April 28, 2015 - Lesson 16

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Sloka 16 from Dancing with Siva

What Is the Nature of Our God Siva?

God Siva is all and in all, one without a second, the Supreme Being and only Absolute Reality. He is Pati, our Lord, immanent and transcendent. To create, preserve, destroy, conceal and reveal are His five powers. Aum.


God Siva is a one being, yet we understand Him in three perfections: Absolute Reality, Pure Consciousness and Primal Soul. As Absolute Reality, Siva is unmanifest, unchanging and transcendent, the Self God, timeless, formless and spaceless. As Pure Consciousness, Siva is the manifest primal substance, pure love and light flowing through all form, existing everywhere in time and space as infinite intelligence and power. As Primal Soul, Siva is the five-fold manifestation: Brahma, the creator; Vishnu, the preserver; Rudra, the destroyer; Maheshvara, the veiling Lord, and Sadasiva, the revealer. He is our personal Lord, source of all three worlds. Our divine father-mother protects, nurtures and guides us, veiling Truth as we evolve, revealing it when we are mature enough to receive God's bountiful grace. God Siva is all and in all, great beyond our conception, a sacred mystery that can be known in direct communion. Yea, when Siva is known, all is known. The Vedas state: "That part of Him which is characterized by tamas is called Rudra. That part of Him which belongs to rajas is Brahma. That part of Him which belongs to sattva is Vishnu." Aum Namah Sivaya.

Lesson 16 from Living with Siva

Debt, Gambling And Grief

I was asked, "Is borrowing money to finance one's business in accord with the yama of nonstealing? When can you use other peoples' money and when should you not?" When the creditors start calling you for their money back, sending demand notices indicating that they only extended you thirty days', sixty days' or ninety days' credit, then if you fail to pay, or pay only a quarter or half of it just to keep them at arm's length because you still need their money to keep doing what you are doing, this is a violation of this yama.

There are several kinds of debt that are disallowed by this yama. One is spending beyond your means and accumulating bills you can't pay. We are reminded of Tirukural verse 478 which says that the way to avoid poverty is to spend within your means: "A small income is no cause for failure, provided expenditures do not exceed it." We can see that false wealth, or the mere appearance of wealth, is using other peoples' money, either against their will or by paying a premium price for it. Many people today are addicted to abusing credit. It's like being addicted to the drug opium. People addicted to O.P.M.--other people's money--compulsively spend beyond their means. They don't even think twice about handing over their last credit card to pay for that $500 sari after all the other credit cards have been "maxed out." When the bill arrives, it gets added to the stack of other bills that can't possibly be paid.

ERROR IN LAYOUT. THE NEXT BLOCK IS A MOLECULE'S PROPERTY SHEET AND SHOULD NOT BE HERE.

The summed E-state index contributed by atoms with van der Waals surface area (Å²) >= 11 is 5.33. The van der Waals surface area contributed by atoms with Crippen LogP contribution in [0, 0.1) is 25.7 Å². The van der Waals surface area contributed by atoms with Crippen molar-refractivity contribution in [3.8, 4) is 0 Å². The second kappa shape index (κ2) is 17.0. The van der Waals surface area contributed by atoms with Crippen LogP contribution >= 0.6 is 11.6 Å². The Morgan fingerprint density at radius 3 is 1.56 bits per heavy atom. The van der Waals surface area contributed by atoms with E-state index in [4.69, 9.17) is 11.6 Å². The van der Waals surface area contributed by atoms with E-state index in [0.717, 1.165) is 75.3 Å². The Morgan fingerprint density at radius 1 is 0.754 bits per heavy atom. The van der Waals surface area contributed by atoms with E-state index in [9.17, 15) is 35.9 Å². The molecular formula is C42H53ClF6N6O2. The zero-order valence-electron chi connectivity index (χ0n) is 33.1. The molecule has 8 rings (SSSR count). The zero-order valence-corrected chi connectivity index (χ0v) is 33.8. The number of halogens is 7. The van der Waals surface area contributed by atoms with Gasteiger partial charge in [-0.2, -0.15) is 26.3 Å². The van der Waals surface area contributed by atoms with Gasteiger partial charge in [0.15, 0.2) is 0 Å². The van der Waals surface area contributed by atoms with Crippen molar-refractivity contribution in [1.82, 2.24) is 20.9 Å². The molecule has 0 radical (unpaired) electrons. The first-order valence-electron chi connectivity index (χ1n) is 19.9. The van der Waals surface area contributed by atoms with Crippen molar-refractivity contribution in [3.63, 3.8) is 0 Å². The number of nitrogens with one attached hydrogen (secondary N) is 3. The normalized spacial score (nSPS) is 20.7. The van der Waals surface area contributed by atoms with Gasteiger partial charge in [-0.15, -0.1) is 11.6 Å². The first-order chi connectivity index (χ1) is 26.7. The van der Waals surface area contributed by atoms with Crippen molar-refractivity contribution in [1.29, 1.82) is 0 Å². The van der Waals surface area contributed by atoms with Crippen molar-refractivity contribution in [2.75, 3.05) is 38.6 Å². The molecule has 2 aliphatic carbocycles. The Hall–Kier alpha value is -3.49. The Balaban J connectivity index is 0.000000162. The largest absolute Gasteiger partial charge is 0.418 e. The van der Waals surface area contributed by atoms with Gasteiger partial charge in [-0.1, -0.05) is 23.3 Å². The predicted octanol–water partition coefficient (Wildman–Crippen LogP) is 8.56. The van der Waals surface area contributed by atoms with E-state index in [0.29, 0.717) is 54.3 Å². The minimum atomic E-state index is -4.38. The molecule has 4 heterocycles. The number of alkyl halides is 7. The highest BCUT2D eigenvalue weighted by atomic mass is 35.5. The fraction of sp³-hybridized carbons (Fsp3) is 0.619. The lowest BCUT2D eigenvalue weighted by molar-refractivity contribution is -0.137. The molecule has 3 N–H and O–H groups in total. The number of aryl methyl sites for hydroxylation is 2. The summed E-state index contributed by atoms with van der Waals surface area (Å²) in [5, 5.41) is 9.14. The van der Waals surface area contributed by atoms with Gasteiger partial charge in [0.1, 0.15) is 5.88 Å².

Another kind of debt is contracting resources beyond your ability to pay back the loan. This is depending on a frail, uncertain future. Opportunities may occur to pay the debt, but then again they may not. The desire was so great for the commodity which caused the debt that a chance was taken. Essentially, this is gambling with someone else's money; and it is no way to run one's life.

Gambling and speculation are also forms of entering into debt. Speculation could be a proper form of acquiring wealth if one has the wealth to maintain the same standard of living he is accustomed to even if the speculation failed. Much of business is speculation; and high-risk speculations do come along occasionally; but one should never risk more than one can afford to lose.

Gambling is different, because the games are fun, a means of entertainment and releasing stress; though even in the casinos one should not gamble more than he could afford to lose. However, unlike speculation, when one is in the excitement of gambling and begins to lose, the greed and desire to win it all back arises, and the flustered gambler may risk his and his family's wealth and well-being. Stress builds. The disastrous consequences of gambling were admonished in the oldest scripture, the Rig Veda, in the famous fourteen-verse "Gambler's Lament" (10.34. ve, p. 501). Verse ten summarizes: "Abandoned, the wife of the gambler grieves. Grieved, too, is his mother, as he wanders vaguely. Afraid and in debt, ever greedy for money, he steals in the night to the home of another." This is not fun; nor is it entertainment.

These are the grave concerns behind our sutra that prohibits gambling for my shishyas: "Siva's devotees are forbidden to indulge in gambling or games of chance with payment or risk, even through others or for employment. Gambling erodes society, assuring the loss of many for the gain of a few" (sutra 76). Everyone really knows that the secret to winning at gambling is to own a casino.